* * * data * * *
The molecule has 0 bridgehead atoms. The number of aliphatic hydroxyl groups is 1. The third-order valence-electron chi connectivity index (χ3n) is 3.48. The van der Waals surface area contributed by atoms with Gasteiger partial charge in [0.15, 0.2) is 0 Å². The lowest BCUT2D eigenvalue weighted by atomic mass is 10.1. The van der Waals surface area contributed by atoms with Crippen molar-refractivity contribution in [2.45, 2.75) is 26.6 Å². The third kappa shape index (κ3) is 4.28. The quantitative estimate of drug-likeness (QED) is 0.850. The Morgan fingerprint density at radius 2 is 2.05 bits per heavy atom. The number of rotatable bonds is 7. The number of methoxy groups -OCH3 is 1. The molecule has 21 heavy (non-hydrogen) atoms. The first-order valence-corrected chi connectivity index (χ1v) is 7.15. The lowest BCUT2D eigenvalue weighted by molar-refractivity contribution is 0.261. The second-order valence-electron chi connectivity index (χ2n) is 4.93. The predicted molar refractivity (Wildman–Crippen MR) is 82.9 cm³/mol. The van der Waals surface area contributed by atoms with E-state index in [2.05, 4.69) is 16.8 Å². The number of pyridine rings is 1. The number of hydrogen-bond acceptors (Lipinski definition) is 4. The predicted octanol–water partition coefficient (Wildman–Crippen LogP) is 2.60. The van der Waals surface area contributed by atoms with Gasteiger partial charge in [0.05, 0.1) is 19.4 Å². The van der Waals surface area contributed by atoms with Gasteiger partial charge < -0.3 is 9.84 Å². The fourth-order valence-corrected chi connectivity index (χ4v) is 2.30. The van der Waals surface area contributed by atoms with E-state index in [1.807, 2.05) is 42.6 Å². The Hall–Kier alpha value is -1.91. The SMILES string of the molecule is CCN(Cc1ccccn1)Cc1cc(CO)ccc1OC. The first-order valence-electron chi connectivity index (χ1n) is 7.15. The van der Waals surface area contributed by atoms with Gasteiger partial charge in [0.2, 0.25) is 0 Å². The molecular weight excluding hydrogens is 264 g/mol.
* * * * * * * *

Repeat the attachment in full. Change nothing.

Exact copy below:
The molecule has 0 bridgehead atoms. The number of aliphatic hydroxyl groups is 1. The third-order valence-electron chi connectivity index (χ3n) is 3.48. The van der Waals surface area contributed by atoms with Gasteiger partial charge in [0.15, 0.2) is 0 Å². The lowest BCUT2D eigenvalue weighted by atomic mass is 10.1. The van der Waals surface area contributed by atoms with Crippen molar-refractivity contribution in [2.45, 2.75) is 26.6 Å². The third kappa shape index (κ3) is 4.28. The quantitative estimate of drug-likeness (QED) is 0.850. The Morgan fingerprint density at radius 2 is 2.05 bits per heavy atom. The number of rotatable bonds is 7. The number of methoxy groups -OCH3 is 1. The molecule has 21 heavy (non-hydrogen) atoms. The first-order valence-corrected chi connectivity index (χ1v) is 7.15. The lowest BCUT2D eigenvalue weighted by molar-refractivity contribution is 0.261. The second-order valence-electron chi connectivity index (χ2n) is 4.93. The predicted molar refractivity (Wildman–Crippen MR) is 82.9 cm³/mol. The van der Waals surface area contributed by atoms with E-state index in [2.05, 4.69) is 16.8 Å². The number of pyridine rings is 1. The number of hydrogen-bond acceptors (Lipinski definition) is 4. The predicted octanol–water partition coefficient (Wildman–Crippen LogP) is 2.60. The van der Waals surface area contributed by atoms with Gasteiger partial charge in [0.05, 0.1) is 19.4 Å². The van der Waals surface area contributed by atoms with Gasteiger partial charge < -0.3 is 9.84 Å². The fourth-order valence-corrected chi connectivity index (χ4v) is 2.30. The van der Waals surface area contributed by atoms with E-state index in [1.807, 2.05) is 42.6 Å². The Hall–Kier alpha value is -1.91. The SMILES string of the molecule is CCN(Cc1ccccn1)Cc1cc(CO)ccc1OC. The first-order valence-electron chi connectivity index (χ1n) is 7.15. The van der Waals surface area contributed by atoms with Gasteiger partial charge in [0.2, 0.25) is 0 Å². The molecular weight excluding hydrogens is 264 g/mol.